County Mayor, DA Aim To Double Roadside Trash Pickup

  • Tuesday, January 31, 2023
  • Hannah Campbell
District Attorney Coty Wamp, Hamilton County Mayor Weston Wamp, and County Commissioner Jeff Eversole, from left, announce a collaboration between county alternative sentencing and roadside trash pickup
District Attorney Coty Wamp, Hamilton County Mayor Weston Wamp, and County Commissioner Jeff Eversole, from left, announce a collaboration between county alternative sentencing and roadside trash pickup

County Mayor Weston Wamp and District Attorney Coty Wamp announced a new collaboration between the county and General Sessions Court to double the number of roadside trash pickup assignments, tonnage and road miles in 2024 fiscal year.

“What about our roads?” asked Mayor Wamp. “This county should be beautiful.”

Roadside litter pickup has dropped by 50 percent since 2016, Mayor Wamp said. The mayor and the district attorney pledged to bring the number up to 2,000 assignments and 6,000 road miles.

“We can’t give the assignments and that’s the part that’s broken down,” Mayor Wamp said. DA Wamp and the Sessions Court will add more assignments into criminal plea arrangements, it was stated.

DA Wamp said that violent criminals are still her focus, but these offenders are at the other end of the spectrum, “stuff that crowds our jails,” she said.

DA Wamp said the joint goal targets “mistake offenders,” who need one chance to prove they can be productive members of society.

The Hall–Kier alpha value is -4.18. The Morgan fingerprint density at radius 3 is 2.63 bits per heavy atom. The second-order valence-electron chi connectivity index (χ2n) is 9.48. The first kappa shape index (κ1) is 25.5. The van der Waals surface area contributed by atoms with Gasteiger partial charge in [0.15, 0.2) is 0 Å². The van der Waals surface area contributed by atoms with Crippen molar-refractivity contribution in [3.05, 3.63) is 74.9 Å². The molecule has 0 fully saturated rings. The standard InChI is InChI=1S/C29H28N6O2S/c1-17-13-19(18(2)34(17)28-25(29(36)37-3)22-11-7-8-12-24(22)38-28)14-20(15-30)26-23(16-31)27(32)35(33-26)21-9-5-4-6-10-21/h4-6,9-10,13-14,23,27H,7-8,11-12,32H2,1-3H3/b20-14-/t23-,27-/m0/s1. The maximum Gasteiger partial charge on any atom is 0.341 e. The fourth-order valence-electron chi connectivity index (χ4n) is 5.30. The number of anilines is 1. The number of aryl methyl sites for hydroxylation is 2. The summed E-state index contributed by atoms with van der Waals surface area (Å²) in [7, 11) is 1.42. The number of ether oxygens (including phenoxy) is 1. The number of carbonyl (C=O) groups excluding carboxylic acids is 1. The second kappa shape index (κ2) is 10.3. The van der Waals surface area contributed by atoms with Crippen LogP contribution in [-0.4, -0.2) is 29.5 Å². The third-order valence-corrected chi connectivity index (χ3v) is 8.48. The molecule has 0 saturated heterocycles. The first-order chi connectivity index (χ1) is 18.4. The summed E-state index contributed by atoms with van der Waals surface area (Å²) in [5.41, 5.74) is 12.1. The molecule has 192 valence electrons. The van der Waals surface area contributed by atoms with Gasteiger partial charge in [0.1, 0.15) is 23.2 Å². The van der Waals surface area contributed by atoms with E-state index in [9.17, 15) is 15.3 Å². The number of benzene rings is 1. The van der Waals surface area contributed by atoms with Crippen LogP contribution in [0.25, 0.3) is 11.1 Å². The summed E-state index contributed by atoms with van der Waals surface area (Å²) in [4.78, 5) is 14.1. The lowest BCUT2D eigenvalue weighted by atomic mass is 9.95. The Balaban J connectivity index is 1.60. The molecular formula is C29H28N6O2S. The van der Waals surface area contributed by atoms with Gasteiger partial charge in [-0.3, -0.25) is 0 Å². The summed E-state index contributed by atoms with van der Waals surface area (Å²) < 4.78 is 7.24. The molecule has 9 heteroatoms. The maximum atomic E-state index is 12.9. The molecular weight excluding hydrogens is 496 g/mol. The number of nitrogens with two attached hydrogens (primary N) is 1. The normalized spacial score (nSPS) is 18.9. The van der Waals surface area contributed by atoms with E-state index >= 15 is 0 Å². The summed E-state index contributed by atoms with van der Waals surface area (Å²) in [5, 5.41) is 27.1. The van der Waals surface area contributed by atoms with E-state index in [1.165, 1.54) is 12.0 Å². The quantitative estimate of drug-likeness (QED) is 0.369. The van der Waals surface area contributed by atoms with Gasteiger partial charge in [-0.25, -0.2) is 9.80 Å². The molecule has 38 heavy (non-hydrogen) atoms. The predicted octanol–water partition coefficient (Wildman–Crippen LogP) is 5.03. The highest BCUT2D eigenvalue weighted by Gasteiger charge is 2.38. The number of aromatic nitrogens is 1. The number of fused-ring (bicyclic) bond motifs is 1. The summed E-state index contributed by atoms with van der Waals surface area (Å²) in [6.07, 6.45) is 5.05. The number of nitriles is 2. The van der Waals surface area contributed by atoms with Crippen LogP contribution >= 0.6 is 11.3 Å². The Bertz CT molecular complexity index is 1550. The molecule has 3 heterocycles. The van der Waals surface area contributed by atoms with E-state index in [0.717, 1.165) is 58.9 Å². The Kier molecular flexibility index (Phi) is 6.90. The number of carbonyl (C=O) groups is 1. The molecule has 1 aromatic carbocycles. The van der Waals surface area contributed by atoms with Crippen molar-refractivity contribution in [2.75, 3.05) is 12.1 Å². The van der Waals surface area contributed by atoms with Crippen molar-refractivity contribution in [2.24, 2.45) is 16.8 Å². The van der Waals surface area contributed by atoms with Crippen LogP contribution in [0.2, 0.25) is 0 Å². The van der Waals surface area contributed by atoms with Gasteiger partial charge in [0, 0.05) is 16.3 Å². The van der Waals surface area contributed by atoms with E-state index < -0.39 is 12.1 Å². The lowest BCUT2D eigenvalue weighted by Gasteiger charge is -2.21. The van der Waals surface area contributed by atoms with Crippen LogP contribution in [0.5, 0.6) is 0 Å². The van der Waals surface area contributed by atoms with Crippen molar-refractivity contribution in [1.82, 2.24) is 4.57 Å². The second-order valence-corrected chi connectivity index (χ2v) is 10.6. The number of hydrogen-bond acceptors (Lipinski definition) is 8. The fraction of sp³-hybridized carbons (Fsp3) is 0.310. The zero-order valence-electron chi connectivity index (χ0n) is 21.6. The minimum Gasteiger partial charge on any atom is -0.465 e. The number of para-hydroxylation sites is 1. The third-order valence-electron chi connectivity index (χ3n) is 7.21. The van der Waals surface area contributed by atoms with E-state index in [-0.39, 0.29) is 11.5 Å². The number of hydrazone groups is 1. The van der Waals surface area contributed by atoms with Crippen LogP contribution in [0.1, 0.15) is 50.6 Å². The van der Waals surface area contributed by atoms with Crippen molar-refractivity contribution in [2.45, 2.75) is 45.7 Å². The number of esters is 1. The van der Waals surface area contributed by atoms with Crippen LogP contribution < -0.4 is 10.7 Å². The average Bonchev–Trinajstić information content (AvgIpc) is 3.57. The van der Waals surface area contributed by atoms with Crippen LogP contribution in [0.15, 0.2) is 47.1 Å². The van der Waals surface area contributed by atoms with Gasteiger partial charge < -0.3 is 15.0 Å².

Director of Corrections Chris Jackson said the county pays $90 per day to incarcerate and $2 per day for trash pickup.

DA Wamp and the county mayor share exactly the same constituency, she said. Collaboration on this issue makes sense and more issues will soon follow, she said.

Administrator of County General Services Christy Cooper said funding for roadside trash pickup comes from three places. Hamilton County used only 10 percent of its TDOT litter contract for $293,000 in 2022, she said. The rest of the money comes from a state litter grant for $128,000 per year, and a contract with the city of Chattanooga for $60,000 to be used within city limits. More assignments mean the county can use these funds to their full potential, she said.

County Mayor Wamp credited County Commissioner Steve Highlander for exposing the problem.

“It’s really hard to get the big things right if you don’t get the little things right first,” said Mayor Wamp.

He said, “Since 2016, Hamilton County’s community service alternative sentencing program has steadily dropped to half of its prior levels, leaving many roads throughout our beautiful county littered with trash. I appreciate the District Attorney’s willingness to partner with county government to clean up our community while reducing overcrowding in the jail.

“We were elected to bring a new approach into local government and that starts with doing the small things well. I want to thank County Commissioners Jeff Eversole, Steve Highlander, and others for bringing new attention to this issue in recent weeks.”

“Not all criminal offenders belong in the jail. My office will begin to offer more alternative sentencing for non-violent offenders in the form of litter pick up days,” said District Attorney Wamp. “Hamilton County already offers the public works program that allows low level offenders the opportunity to pick up litter on state highways and local roads instead of incarceration. As the District Attorney, I have asked my office to utilize this alternative sentencing program more often.”

“I’m glad to see any effort that will result in lessening the burden of an overcrowded jail. Very few of our citizens ought to be sentenced to spend time there,” said Public Defender Steve Smith. “Incarceration is dangerous, expensive and harmful to families, employers and taxpayers. Having less trash along the roadways is a pleasant ancillary benefit of rethinking over-incarceration.”

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